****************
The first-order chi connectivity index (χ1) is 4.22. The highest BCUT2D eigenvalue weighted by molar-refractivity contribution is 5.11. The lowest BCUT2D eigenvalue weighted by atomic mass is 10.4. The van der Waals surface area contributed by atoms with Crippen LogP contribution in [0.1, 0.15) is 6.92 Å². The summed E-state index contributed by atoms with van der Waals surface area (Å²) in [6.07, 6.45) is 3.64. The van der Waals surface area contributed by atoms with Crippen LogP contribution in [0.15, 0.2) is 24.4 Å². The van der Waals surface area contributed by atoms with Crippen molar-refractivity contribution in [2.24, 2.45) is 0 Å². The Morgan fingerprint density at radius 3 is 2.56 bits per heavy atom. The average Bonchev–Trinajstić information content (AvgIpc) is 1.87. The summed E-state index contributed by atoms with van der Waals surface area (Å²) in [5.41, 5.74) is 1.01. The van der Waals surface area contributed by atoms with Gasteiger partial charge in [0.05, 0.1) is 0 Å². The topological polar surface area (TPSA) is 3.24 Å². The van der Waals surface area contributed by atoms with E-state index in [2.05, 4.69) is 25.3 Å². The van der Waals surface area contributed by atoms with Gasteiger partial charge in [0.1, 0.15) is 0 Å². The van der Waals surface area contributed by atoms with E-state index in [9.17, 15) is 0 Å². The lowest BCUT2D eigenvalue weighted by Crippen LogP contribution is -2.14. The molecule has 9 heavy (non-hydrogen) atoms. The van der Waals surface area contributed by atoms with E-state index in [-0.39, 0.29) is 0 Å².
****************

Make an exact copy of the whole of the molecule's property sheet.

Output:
The first-order chi connectivity index (χ1) is 4.22. The highest BCUT2D eigenvalue weighted by molar-refractivity contribution is 5.11. The lowest BCUT2D eigenvalue weighted by atomic mass is 10.4. The van der Waals surface area contributed by atoms with Crippen LogP contribution in [0.1, 0.15) is 6.92 Å². The summed E-state index contributed by atoms with van der Waals surface area (Å²) in [6.07, 6.45) is 3.64. The van der Waals surface area contributed by atoms with Crippen LogP contribution in [0.15, 0.2) is 24.4 Å². The van der Waals surface area contributed by atoms with Crippen molar-refractivity contribution in [2.24, 2.45) is 0 Å². The Morgan fingerprint density at radius 3 is 2.56 bits per heavy atom. The average Bonchev–Trinajstić information content (AvgIpc) is 1.87. The summed E-state index contributed by atoms with van der Waals surface area (Å²) in [5.41, 5.74) is 1.01. The van der Waals surface area contributed by atoms with Gasteiger partial charge in [0.05, 0.1) is 0 Å². The topological polar surface area (TPSA) is 3.24 Å². The van der Waals surface area contributed by atoms with E-state index in [2.05, 4.69) is 25.3 Å². The van der Waals surface area contributed by atoms with Gasteiger partial charge in [0.1, 0.15) is 0 Å². The van der Waals surface area contributed by atoms with E-state index in [9.17, 15) is 0 Å². The lowest BCUT2D eigenvalue weighted by Crippen LogP contribution is -2.14. The molecule has 9 heavy (non-hydrogen) atoms. The van der Waals surface area contributed by atoms with E-state index in [-0.39, 0.29) is 0 Å².